Mapping Conservation Projects
Log on to the ODFW website and check out the Conservation Opportunity Area Explorer, a new Web application that provides an interactive way to explore the maps presented in the Strategy. To get started, you may want to click on the Help button in the upper right-hand corner of the map.

For more information contact Matt Lawhead via email,

Putting Invasive Species on the Map
"To have a fighting chance at controlling them, we have to know where they are and how many of them there are," says Jim Gores speaking about Oregon 's invasive species. As ODFW's Invasive Species and Wildlife Integrity Coordinator, Jim is currently walking the walk as he travels around the state, working with district biologists to create a map of invasive species infestations in Oregon . Species being mapped include nutria; opossum; feral populations of swine, goat and sheep; bullfrogs; crayfish; and goldfish. Fallow, axis and sitka deer that have escaped from captivity are also being mapped.

The goal is to put this information into a Geographic Information System (GIS) and Web-friendly format that can be shared with partners and overlaid onto the Strategy's Conservation Opportunity Areas map. Oregonians can then see what control and eradication projects are needed in their area.

Some of Jim's initial findings include:

  • Feral swine are not nearly as prevalent in Oregon as believed, which means we have a good chance of keeping them from spreading-and maybe even eradicate them.
  • Nutria are thick throughout the Willamette Valley and are beginning to spread south to Roseburg and Medford .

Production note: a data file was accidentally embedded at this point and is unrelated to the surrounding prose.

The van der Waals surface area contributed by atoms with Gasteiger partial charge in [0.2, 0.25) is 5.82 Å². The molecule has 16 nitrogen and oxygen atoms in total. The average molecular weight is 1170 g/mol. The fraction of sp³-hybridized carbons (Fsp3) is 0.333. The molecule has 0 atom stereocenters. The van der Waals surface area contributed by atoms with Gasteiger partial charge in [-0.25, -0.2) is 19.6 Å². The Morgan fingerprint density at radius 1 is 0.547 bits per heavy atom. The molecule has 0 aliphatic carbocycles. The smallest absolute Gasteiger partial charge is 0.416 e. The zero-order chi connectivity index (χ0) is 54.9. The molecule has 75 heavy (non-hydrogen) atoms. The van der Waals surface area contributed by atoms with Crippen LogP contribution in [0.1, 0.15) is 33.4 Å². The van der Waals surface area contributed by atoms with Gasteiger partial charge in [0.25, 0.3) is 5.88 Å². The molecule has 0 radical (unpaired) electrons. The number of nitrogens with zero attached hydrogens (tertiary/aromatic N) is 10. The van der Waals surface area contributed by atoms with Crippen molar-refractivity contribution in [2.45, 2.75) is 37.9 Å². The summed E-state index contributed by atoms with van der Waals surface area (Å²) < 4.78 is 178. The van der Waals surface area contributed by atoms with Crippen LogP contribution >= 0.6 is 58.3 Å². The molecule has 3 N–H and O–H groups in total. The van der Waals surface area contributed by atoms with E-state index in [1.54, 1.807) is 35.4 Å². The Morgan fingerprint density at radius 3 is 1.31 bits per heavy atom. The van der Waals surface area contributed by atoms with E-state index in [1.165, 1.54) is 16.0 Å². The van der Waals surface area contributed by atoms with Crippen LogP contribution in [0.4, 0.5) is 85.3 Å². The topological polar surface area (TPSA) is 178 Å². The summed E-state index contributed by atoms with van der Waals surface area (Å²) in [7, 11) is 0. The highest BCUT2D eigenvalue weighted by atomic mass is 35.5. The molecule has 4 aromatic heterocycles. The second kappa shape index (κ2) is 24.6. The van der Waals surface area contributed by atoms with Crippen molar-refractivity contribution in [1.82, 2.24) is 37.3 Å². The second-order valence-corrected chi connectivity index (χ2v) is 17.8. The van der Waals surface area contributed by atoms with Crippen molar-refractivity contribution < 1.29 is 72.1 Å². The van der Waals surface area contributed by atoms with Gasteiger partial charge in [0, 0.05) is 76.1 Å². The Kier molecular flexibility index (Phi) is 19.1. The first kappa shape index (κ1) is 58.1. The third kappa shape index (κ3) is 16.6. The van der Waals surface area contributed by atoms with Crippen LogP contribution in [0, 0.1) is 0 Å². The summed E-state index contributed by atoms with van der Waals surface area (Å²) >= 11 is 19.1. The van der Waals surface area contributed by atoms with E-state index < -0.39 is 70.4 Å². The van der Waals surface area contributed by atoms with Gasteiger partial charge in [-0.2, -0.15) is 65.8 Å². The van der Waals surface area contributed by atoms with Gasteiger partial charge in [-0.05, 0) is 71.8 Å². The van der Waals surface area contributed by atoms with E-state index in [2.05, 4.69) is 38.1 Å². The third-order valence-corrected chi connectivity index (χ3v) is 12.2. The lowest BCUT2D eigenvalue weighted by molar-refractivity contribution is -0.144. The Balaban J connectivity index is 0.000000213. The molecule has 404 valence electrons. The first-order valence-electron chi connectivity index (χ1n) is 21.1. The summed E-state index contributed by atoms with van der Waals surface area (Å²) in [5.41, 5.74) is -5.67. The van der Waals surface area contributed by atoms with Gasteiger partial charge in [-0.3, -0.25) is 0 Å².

• Feral sheep, goats, and escaped fallow, axis and sitka deer are emerging as a significant threat to wildlife habitat in Oregon .

For more information on invasive species, contact Jim via email, .

Where Do Oregon 's Legislators Stand on Wildlife Funding?
Who signed Teaming with Wildlife's "Dear Colleague" letter supporting $85M nationally for State Wildlife Grants in FY 2007?

Answer: In Oregon : Senator Gordon Smith, Senator Ron Wyden, Rep. Earl Blumenauer, Rep. Peter A. DeFazio, and Rep. Darlene Hooley. For more information, visit .

Add Your John Hancock to SWG Support Letter
On June 29, the Senate Appropriations Committee announced that funding for the State Wildlife Grants Program in FY07 will hold steady at last year's level, $67.5 million. This is an increase from the $50 million suggested in May by the U.S. House of Representatives. A final figure will be determined in a House/Senate conference.

Please join the Teaming With Wildlife Coalition in calling on Congress to support the Senate's higher funding level. To include your organization or business on Teaming's letter, please send your name, title, organization and state to by September 25.  For a copy of the letter, contact Meg Kenagy ,

Teaming With Wildlife in Oregon
Dedicated to increased funding for wildlife conservation, Teaming With Wildlife staff work at a national level to keep conservation concerns in front of Congress and ensure that the issues remain a priority. At the state level, Oregon 's Teaming efforts will be led by a core group of individuals including Cathy Macdonald, Nan Evans , Dennis Richey, Esther Lev, Lori Hennings, Bob Sallinger, Sara Vickerman, Dave Wiley, Bruce Taylor, Martin Nugent , and Holly Michael .  

The group is currently working to obtain endorsements from conservationists, hunters, anglers, birdwatchers, nature-based businesses, and others who support the goal of increased funding for conserving our nation's wildlife. The goal is to have 100 coalition members in Oregon by Labor Day. For more information, contact Martin Nugent via email,

Contact Information
Meg Kenagy
Oregon Department of Fish and Wildlife
Information and Education

Note: The use of trade, firm, or corporation names and links in this publication is for the information of the reader. Such use does not constitute an official endorsement or approval by the Oregon Department of Fish and Wildlife.